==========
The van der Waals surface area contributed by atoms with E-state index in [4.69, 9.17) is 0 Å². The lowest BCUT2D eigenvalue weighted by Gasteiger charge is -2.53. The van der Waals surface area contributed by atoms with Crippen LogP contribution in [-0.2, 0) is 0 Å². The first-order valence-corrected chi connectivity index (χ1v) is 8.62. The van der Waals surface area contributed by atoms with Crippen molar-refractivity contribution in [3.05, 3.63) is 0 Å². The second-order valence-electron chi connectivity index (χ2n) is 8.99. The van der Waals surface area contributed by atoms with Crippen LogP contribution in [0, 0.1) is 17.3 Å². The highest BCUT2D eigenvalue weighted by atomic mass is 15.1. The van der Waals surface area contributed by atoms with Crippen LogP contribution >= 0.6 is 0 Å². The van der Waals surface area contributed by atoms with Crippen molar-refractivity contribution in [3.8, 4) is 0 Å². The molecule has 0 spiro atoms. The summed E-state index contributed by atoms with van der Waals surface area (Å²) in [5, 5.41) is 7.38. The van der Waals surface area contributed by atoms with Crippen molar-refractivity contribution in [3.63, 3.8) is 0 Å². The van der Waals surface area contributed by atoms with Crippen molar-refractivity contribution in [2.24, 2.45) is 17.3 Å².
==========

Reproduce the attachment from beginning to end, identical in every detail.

The van der Waals surface area contributed by atoms with E-state index in [4.69, 9.17) is 0 Å². The lowest BCUT2D eigenvalue weighted by Gasteiger charge is -2.53. The van der Waals surface area contributed by atoms with Crippen LogP contribution in [-0.2, 0) is 0 Å². The first-order valence-corrected chi connectivity index (χ1v) is 8.62. The van der Waals surface area contributed by atoms with Crippen molar-refractivity contribution in [3.05, 3.63) is 0 Å². The second-order valence-electron chi connectivity index (χ2n) is 8.99. The van der Waals surface area contributed by atoms with Crippen LogP contribution in [0, 0.1) is 17.3 Å². The highest BCUT2D eigenvalue weighted by atomic mass is 15.1. The van der Waals surface area contributed by atoms with Crippen LogP contribution >= 0.6 is 0 Å². The van der Waals surface area contributed by atoms with Crippen molar-refractivity contribution in [3.8, 4) is 0 Å². The molecule has 0 spiro atoms. The summed E-state index contributed by atoms with van der Waals surface area (Å²) in [5, 5.41) is 7.38. The van der Waals surface area contributed by atoms with Crippen molar-refractivity contribution in [3.63, 3.8) is 0 Å². The van der Waals surface area contributed by atoms with Crippen molar-refractivity contribution in [2.24, 2.45) is 17.3 Å².